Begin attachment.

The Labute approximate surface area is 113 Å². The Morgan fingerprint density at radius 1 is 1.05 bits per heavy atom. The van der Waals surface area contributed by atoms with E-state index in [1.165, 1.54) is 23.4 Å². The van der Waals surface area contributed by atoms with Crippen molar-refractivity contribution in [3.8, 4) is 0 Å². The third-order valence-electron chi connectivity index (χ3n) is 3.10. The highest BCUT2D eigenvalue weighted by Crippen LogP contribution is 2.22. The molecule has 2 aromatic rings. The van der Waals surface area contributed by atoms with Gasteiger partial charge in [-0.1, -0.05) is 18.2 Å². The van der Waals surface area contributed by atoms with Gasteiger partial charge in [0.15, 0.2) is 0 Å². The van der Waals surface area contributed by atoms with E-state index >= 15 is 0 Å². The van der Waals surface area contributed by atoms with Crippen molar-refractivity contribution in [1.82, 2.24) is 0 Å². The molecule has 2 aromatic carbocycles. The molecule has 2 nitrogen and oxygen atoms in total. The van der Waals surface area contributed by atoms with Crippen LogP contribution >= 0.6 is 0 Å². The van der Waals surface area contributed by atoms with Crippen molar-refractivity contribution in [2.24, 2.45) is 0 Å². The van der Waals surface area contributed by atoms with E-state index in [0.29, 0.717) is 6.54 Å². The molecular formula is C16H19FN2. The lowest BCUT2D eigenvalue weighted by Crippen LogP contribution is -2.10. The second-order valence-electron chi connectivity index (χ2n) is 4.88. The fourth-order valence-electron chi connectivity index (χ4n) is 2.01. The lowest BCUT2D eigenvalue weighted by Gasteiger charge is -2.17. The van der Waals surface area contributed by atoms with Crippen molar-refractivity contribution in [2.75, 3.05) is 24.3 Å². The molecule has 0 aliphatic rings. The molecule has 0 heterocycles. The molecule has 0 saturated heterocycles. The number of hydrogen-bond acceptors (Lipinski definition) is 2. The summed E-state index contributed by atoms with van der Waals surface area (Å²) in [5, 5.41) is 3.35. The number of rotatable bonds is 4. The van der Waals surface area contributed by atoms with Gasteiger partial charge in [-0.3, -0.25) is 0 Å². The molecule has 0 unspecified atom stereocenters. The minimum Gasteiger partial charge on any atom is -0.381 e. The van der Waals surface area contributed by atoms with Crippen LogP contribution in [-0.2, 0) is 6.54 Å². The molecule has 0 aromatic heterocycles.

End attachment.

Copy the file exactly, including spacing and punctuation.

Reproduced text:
The Labute approximate surface area is 113 Å². The Morgan fingerprint density at radius 1 is 1.05 bits per heavy atom. The van der Waals surface area contributed by atoms with E-state index in [1.165, 1.54) is 23.4 Å². The van der Waals surface area contributed by atoms with Crippen molar-refractivity contribution in [3.8, 4) is 0 Å². The third-order valence-electron chi connectivity index (χ3n) is 3.10. The highest BCUT2D eigenvalue weighted by Crippen LogP contribution is 2.22. The molecule has 2 aromatic rings. The van der Waals surface area contributed by atoms with Gasteiger partial charge in [-0.1, -0.05) is 18.2 Å². The van der Waals surface area contributed by atoms with Gasteiger partial charge in [0.15, 0.2) is 0 Å². The van der Waals surface area contributed by atoms with E-state index >= 15 is 0 Å². The van der Waals surface area contributed by atoms with Crippen molar-refractivity contribution in [1.82, 2.24) is 0 Å². The molecule has 2 aromatic carbocycles. The molecule has 2 nitrogen and oxygen atoms in total. The van der Waals surface area contributed by atoms with Crippen LogP contribution >= 0.6 is 0 Å². The van der Waals surface area contributed by atoms with Crippen molar-refractivity contribution in [2.24, 2.45) is 0 Å². The van der Waals surface area contributed by atoms with E-state index in [0.29, 0.717) is 6.54 Å². The molecular formula is C16H19FN2. The lowest BCUT2D eigenvalue weighted by Crippen LogP contribution is -2.10. The second-order valence-electron chi connectivity index (χ2n) is 4.88. The fourth-order valence-electron chi connectivity index (χ4n) is 2.01. The lowest BCUT2D eigenvalue weighted by Gasteiger charge is -2.17. The van der Waals surface area contributed by atoms with Crippen molar-refractivity contribution in [2.75, 3.05) is 24.3 Å². The molecule has 0 aliphatic rings. The molecule has 0 heterocycles. The molecule has 0 saturated heterocycles. The number of hydrogen-bond acceptors (Lipinski definition) is 2. The summed E-state index contributed by atoms with van der Waals surface area (Å²) in [5, 5.41) is 3.35. The number of rotatable bonds is 4. The van der Waals surface area contributed by atoms with Gasteiger partial charge in [-0.3, -0.25) is 0 Å². The molecule has 0 unspecified atom stereocenters. The minimum Gasteiger partial charge on any atom is -0.381 e. The van der Waals surface area contributed by atoms with Crippen LogP contribution in [-0.2, 0) is 6.54 Å². The molecule has 0 aromatic heterocycles.